I will not describe the usage of the MoSKito Inspect here, you may find it in MoSKito Inspect User Guide. (Warning: at the time this guide is written, the User Guide still refers to 2.4.x version)

IV. Built-in stuff.

By adding the MoSKito Inspect Connector to our application we actually added some extra features, I would briefly describe here.

The built-in producers add some useful information about what’s happening in your app:



I will shortly name few:

Memory Pools

Memory pools are collecting information about memory usage in different memory spaces, being it old generation or young generation. This is very helpful to detect potential memory problems.

ThreadStates and ThreadCount

Those give you information about different states that you threads are in, and the amount of the threads in each state. Typically you would like to avoid having threads in blocked state.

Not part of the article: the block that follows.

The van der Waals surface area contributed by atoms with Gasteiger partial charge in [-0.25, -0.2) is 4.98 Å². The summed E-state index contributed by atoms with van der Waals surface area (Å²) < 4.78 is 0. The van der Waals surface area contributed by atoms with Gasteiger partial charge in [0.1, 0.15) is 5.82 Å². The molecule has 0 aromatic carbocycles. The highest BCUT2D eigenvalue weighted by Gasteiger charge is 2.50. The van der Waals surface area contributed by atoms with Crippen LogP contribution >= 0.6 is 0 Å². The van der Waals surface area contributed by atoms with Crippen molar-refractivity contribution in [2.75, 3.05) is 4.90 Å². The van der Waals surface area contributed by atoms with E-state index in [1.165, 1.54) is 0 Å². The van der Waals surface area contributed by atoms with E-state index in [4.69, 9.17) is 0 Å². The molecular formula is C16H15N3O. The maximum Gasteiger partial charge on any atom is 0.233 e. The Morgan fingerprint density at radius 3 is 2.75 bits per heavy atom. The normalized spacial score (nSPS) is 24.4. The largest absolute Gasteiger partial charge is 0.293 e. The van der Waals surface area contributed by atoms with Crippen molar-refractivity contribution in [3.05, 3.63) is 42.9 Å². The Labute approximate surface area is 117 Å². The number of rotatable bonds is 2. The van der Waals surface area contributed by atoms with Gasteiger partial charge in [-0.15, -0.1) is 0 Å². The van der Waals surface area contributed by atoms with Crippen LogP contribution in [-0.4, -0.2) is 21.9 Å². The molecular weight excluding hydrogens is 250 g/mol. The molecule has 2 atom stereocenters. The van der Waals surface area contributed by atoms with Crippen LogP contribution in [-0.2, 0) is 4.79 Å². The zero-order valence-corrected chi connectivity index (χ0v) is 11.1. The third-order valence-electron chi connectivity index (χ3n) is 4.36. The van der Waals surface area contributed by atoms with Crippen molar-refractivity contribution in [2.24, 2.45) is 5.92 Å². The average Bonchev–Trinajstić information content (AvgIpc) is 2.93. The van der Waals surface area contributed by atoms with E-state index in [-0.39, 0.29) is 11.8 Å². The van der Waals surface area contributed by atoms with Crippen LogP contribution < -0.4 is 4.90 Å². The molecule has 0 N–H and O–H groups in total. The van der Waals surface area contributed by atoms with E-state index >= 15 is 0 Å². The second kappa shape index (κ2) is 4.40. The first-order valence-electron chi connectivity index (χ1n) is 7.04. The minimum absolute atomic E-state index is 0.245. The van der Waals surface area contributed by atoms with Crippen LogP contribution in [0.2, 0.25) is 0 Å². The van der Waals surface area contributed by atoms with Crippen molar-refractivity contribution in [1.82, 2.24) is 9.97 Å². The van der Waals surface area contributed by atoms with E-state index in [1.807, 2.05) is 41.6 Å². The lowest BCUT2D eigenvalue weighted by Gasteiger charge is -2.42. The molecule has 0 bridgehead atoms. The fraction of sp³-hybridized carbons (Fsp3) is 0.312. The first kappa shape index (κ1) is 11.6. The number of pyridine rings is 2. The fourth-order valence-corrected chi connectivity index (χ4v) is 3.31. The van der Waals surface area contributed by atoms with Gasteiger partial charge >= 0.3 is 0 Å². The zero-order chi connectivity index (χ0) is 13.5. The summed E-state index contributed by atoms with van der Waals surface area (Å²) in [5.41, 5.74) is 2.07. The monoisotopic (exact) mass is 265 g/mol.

The current session count as well as number of created and deleted sessions over time.


But you will also get some accumulators ready to use:Accumulators

For example the development of your threads can be visualized out of the box:



MoSKito also tracks all called urls in your application and many more things.


But the real jewel are the journeys:

V. Make our first Journey.

A Journey is a recording of user actions in the form of actual calls/steps that occur inside an application. Read more…

There are multiple ways to start the journey. One of the easiest is to supply a special parameter along with your request. MoSKito will check the presence of the parameter and record everything that happens in that user session.